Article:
know from experience learning new skills on how to cope will help you both. She's only seven and if
she gets off on the right foot learning how to do things that work for her differently her whole life
will change and so will yours.:)
Comment by Bryan Hutchinson on July 16, 2010 at 4:09pm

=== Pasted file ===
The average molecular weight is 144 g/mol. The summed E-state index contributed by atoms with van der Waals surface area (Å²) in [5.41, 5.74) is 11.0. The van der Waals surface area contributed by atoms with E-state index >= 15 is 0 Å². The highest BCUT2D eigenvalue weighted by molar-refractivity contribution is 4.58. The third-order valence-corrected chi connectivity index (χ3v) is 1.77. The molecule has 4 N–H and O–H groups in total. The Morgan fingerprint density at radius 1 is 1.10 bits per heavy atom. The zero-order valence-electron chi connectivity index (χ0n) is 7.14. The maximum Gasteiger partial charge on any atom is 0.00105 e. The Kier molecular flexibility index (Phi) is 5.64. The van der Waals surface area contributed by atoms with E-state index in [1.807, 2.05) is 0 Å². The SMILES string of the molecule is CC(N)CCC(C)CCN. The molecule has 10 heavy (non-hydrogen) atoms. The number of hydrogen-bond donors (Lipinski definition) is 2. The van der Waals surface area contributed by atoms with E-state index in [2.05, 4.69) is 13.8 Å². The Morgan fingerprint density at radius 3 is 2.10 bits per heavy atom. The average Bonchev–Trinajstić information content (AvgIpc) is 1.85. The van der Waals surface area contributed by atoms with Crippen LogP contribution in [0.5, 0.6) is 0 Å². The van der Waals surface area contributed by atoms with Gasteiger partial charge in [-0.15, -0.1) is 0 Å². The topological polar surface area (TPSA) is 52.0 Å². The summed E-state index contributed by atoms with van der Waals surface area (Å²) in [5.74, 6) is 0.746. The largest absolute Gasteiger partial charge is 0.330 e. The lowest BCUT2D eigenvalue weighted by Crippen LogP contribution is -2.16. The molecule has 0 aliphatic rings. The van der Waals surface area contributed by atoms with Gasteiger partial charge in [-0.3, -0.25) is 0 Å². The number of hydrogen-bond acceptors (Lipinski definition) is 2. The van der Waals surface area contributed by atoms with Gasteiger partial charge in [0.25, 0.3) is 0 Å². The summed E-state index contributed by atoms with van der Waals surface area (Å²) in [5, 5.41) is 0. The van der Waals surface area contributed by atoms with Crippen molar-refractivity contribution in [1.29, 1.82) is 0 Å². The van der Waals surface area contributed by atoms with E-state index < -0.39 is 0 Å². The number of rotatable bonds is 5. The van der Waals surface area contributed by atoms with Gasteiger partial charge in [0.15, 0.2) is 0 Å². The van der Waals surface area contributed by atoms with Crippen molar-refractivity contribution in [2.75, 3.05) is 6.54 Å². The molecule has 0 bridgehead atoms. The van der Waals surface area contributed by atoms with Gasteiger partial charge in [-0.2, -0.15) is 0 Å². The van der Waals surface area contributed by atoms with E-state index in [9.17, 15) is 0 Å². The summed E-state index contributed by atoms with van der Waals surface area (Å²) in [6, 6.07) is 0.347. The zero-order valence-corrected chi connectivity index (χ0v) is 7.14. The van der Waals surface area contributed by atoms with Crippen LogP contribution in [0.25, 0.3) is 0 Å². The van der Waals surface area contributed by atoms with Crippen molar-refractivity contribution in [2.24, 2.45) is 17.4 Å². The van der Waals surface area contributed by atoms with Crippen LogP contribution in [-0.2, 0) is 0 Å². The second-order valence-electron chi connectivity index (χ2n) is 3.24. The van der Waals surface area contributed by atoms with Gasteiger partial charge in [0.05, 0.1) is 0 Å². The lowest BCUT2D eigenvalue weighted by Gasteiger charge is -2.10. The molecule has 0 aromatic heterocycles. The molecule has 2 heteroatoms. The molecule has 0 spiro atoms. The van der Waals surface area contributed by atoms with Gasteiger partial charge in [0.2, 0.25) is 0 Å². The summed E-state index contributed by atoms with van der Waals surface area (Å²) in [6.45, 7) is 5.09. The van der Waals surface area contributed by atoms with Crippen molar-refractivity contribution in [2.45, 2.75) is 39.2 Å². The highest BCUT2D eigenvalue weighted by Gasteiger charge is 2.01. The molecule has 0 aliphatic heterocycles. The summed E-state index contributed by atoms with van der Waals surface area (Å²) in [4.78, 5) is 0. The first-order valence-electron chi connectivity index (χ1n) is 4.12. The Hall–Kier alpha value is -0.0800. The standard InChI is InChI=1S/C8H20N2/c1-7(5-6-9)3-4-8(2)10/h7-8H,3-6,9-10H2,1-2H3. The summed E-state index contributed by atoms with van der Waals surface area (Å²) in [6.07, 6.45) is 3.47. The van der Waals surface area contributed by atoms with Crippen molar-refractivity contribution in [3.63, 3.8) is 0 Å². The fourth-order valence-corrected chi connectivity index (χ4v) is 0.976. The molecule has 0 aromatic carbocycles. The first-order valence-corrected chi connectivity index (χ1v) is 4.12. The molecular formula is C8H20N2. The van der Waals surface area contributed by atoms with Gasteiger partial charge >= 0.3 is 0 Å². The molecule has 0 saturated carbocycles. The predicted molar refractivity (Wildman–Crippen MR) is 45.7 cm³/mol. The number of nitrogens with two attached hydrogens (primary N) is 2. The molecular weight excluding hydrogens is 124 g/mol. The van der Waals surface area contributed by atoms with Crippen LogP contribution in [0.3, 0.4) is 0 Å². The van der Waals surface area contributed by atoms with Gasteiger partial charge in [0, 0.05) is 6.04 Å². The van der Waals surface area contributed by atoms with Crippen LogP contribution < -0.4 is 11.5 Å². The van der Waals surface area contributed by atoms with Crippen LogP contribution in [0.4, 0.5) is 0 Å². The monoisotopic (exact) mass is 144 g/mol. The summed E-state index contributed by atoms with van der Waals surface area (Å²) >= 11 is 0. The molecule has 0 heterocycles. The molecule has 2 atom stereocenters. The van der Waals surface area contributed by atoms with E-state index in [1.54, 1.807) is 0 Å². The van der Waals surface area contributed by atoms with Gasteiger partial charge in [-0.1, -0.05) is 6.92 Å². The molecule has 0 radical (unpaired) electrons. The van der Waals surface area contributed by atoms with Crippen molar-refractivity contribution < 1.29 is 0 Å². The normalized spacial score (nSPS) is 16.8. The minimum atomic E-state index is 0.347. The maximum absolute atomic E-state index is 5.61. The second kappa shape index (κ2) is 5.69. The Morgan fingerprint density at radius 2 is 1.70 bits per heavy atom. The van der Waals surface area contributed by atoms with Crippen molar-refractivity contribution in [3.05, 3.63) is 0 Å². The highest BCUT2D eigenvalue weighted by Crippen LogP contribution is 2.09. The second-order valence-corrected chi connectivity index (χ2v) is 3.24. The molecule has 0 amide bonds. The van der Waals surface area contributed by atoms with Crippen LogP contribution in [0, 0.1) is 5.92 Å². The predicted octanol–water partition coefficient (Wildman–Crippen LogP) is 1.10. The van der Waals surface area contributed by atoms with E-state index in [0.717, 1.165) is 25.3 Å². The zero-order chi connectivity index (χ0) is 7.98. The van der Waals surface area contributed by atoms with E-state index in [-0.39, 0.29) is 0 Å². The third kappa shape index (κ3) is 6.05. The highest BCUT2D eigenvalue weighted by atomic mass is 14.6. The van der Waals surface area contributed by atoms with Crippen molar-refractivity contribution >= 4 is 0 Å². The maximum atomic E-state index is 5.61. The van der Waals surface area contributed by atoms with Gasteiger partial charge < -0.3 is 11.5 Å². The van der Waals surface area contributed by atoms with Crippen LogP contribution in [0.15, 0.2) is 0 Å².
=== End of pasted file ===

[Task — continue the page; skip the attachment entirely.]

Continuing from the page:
I am not sure Stephanie, I know this is very difficult for you, but I think this might be a sign of her insecurity and her awareness that she is not the same as other kids. That difference may make her feel 'lesser than' and she acts the way she does to prove herself, to set her authority and to be over the top 'better than'. Some young ADDers in this situation might lie or tell tall tales, or some might become bullies and yet others might withdrawal and become bullied. I think it is very important to reassure her that she's not 'dumb' or 'stupid' and I bet if you ask her about if she feels this way she may become defiant, even aghast, but that may be all the proof you need. Counseling may help her and talking about her day daily. She needs to somehow know she is not lesser than anyone else. But, when she get in 'trouble' on top of everything else for the way she behaves with other kids, well, that might actually make her act that way even more so, to the point she thinks she not doing enough... This is a really tough one because there is no simple way to just 'tell her', somehow it needs to be demonstrated to her that she is enough as she is and doesn't need to 'put on' a tougher and better representation... just my thoughts.